Inspecting Sushi at Tsukiji Fish Market and Shopping in Fashionable Ginza, Tokyo, Japan

We had a second day of contrasts in one of the greatest cities in the world. Our day of sightseeing led us to a one hundred year old Emperor’s Castle, and to the heart of what once was the world wide electronics capital in the electronics district of Akihabara. Our day would lead us to discover the different neighbourhood and cultures of Japan, in what makes Tokyo one of the world’s most interesting cities to visit.


This post is one chapter on our second Round the World trip via Japan, the United Arab Emirates, Oman, and Poland. This trip was redeemed through Air Canada’s Aeroplan and through Starwood Preferred Guest (Marriott Bonvoy) loyalty programs. For more information on how this trip was booked, please see our trip introduction here. For other parts of the trip, please see this index.

If you enjoyed this post, please follow us here or on social media through Facebook, Twitter or Instagram for more travel tips and hacks on how to “Upgrade Your Travels”.


Read More from This Trip


City Visit: Inspecting Sushi at Tsukiji Fish Market and Shopping in Ginza, Tokyo, Japan


This post reflects our visit to the Tsukiji Fish Market and Shopping in Ginza. We also visited the Imperial Palace and the streets of Akihabara, the Meiji Jingu Shrine and Shibuya Crossing, and spotted Cherry blossoms in Shinjuku-Gyoen (Shinjuku Park)


Our travels also took us through the Tsukiji fish market and Ginza. With any visit to Tokyo, a tour past the Tsukiji Fish Market is an interesting way of getting to know the heart of the city.

Visiting the Tsukiji Fish Market:

Tsukiji remains the largest fish wholesale market in the world. We managed to visit the Tsukiji Fish market at its original location before it moved onwards to Toyosu Market in the year 2018. It was located on the river near the Tsukijishijō Station on the Toei Ōedo Line and Tsukiji Station on the Tokyo Metro Hibiya Line.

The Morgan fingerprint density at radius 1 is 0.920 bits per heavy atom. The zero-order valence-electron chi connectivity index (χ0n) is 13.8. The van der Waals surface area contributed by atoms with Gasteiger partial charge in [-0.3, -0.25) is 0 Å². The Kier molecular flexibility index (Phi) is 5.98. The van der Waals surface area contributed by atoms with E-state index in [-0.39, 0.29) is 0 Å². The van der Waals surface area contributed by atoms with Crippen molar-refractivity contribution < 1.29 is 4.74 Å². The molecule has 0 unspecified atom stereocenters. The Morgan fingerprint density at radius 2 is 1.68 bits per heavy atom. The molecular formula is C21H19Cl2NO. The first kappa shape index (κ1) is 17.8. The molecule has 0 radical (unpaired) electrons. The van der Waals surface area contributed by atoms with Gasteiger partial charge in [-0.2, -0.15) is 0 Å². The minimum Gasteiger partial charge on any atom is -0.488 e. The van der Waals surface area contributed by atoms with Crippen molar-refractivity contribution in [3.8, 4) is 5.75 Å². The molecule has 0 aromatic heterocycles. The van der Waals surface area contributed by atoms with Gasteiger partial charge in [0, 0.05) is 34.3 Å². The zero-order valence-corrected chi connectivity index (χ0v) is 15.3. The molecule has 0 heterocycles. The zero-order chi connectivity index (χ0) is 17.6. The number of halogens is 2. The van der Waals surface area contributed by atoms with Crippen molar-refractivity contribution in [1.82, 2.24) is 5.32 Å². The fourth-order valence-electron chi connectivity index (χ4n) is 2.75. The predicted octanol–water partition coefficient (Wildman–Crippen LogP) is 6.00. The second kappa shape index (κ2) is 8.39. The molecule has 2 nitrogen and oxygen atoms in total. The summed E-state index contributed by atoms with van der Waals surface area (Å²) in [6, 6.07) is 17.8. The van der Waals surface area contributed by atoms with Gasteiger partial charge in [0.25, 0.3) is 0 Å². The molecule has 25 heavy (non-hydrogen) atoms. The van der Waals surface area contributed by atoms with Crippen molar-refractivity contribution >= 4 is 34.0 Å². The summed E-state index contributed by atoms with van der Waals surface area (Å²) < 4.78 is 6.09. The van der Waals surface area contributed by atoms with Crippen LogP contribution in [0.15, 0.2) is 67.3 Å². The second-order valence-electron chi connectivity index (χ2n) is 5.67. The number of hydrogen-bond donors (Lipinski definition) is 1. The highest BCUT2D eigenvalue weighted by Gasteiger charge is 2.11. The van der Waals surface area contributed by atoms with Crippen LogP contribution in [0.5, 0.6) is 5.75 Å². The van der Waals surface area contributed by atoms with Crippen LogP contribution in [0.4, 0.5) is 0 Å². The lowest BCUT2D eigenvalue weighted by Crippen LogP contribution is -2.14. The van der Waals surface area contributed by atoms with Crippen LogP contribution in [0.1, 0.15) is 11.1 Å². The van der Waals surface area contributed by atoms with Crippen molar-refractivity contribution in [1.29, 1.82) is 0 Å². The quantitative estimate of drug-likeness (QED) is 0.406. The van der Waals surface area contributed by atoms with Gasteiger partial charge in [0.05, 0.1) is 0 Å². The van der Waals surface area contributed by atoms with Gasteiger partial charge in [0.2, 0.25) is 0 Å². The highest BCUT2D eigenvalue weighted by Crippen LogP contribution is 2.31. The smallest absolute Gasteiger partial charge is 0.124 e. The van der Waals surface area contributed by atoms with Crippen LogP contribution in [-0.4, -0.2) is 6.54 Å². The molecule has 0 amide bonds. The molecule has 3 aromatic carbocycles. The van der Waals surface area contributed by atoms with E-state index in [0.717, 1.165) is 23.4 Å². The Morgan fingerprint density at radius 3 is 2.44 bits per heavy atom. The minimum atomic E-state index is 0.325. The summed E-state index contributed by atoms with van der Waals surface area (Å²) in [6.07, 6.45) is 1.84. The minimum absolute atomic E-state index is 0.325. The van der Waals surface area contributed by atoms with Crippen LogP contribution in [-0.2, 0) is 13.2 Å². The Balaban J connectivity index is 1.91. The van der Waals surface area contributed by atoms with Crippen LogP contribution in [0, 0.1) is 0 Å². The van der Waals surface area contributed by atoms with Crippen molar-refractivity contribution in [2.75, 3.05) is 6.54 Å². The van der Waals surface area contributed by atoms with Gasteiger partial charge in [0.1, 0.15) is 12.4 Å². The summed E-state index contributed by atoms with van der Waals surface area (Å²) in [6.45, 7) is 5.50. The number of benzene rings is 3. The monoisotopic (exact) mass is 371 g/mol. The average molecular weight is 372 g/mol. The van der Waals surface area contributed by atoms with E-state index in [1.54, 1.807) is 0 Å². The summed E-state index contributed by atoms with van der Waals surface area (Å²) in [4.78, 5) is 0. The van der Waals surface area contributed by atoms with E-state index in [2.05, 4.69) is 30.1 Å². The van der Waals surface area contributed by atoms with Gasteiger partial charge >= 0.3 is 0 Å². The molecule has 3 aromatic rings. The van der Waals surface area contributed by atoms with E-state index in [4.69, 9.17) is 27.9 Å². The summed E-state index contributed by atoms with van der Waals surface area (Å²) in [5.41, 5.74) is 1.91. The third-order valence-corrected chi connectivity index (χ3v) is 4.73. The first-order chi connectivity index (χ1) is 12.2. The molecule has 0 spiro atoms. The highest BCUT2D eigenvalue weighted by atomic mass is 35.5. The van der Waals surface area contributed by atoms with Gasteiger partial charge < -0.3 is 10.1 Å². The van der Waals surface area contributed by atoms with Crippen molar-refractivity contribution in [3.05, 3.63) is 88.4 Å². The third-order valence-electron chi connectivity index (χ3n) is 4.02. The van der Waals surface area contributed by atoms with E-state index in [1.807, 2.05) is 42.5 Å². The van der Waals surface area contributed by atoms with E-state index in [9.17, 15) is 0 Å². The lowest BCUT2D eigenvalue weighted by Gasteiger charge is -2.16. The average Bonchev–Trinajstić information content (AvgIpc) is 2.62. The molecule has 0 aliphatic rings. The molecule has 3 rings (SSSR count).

We took the Tokyo Trains from The Westin Tokyo and headed over to Tsukiji station on the Hibiya Line.

Not as Complicated as it Looks: Tokyo Subway Trains

When it was fully operational, there were two distinct sections of the market, but after the transfer to Toyosu Market, only the outer market remains. The inner market (jōnai-shijō) was the licensed wholesale market, where approximately 900 licensed wholesale dealers operate small stalls and where the auctions and most of the processing of the fish take place. The outer market (jōgai-shijō) was a mixture of wholesale and retail shops that sell Japanese kitchen tools, restaurant supplies, groceries, and seafood, and many  sushi restaurants.

The Tsujiki Fish Market is the largest commercial wholesale supermarket of it’s kind. The Tsukiji Fish Market was pretty packed up by 10 AM at the time of our visit. We didn’t bother getting up for the sushi auction, which probably required a 3:30 AM arrival. There were reports of banning visitors to the inner market (pictured here) but we pretty much walked around unchallenged. 

Tsukiji Fish Market
The Stalls of the Tsukiji Fish Market
Raw Materials available for purchase
Exotic Fish for Sale
Stalls Selling Fish at Tsukiji